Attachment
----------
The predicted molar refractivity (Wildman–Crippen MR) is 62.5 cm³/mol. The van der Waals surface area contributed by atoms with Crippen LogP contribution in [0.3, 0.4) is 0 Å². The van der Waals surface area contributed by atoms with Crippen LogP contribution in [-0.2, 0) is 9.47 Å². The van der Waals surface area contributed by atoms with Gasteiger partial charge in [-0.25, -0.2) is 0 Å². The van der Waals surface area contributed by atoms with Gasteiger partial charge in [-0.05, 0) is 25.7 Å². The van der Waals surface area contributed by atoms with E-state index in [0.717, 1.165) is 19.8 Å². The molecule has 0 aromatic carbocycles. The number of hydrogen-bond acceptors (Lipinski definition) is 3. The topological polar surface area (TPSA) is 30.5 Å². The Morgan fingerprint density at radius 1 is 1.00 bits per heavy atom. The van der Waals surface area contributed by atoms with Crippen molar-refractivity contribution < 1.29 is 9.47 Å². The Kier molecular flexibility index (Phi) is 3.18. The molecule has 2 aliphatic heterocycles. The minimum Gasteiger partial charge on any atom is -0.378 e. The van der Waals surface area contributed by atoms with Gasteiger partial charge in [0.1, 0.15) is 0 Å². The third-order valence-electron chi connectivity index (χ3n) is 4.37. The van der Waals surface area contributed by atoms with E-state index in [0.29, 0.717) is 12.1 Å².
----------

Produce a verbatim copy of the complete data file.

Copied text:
The predicted molar refractivity (Wildman–Crippen MR) is 62.5 cm³/mol. The van der Waals surface area contributed by atoms with Crippen LogP contribution in [0.3, 0.4) is 0 Å². The van der Waals surface area contributed by atoms with Crippen LogP contribution in [-0.2, 0) is 9.47 Å². The van der Waals surface area contributed by atoms with Gasteiger partial charge in [-0.25, -0.2) is 0 Å². The van der Waals surface area contributed by atoms with Gasteiger partial charge in [-0.05, 0) is 25.7 Å². The van der Waals surface area contributed by atoms with E-state index in [0.717, 1.165) is 19.8 Å². The molecule has 0 aromatic carbocycles. The number of hydrogen-bond acceptors (Lipinski definition) is 3. The topological polar surface area (TPSA) is 30.5 Å². The Morgan fingerprint density at radius 1 is 1.00 bits per heavy atom. The van der Waals surface area contributed by atoms with Crippen molar-refractivity contribution < 1.29 is 9.47 Å². The Kier molecular flexibility index (Phi) is 3.18. The molecule has 2 aliphatic heterocycles. The minimum Gasteiger partial charge on any atom is -0.378 e. The van der Waals surface area contributed by atoms with Gasteiger partial charge in [0.1, 0.15) is 0 Å². The third-order valence-electron chi connectivity index (χ3n) is 4.37. The van der Waals surface area contributed by atoms with E-state index in [0.29, 0.717) is 12.1 Å².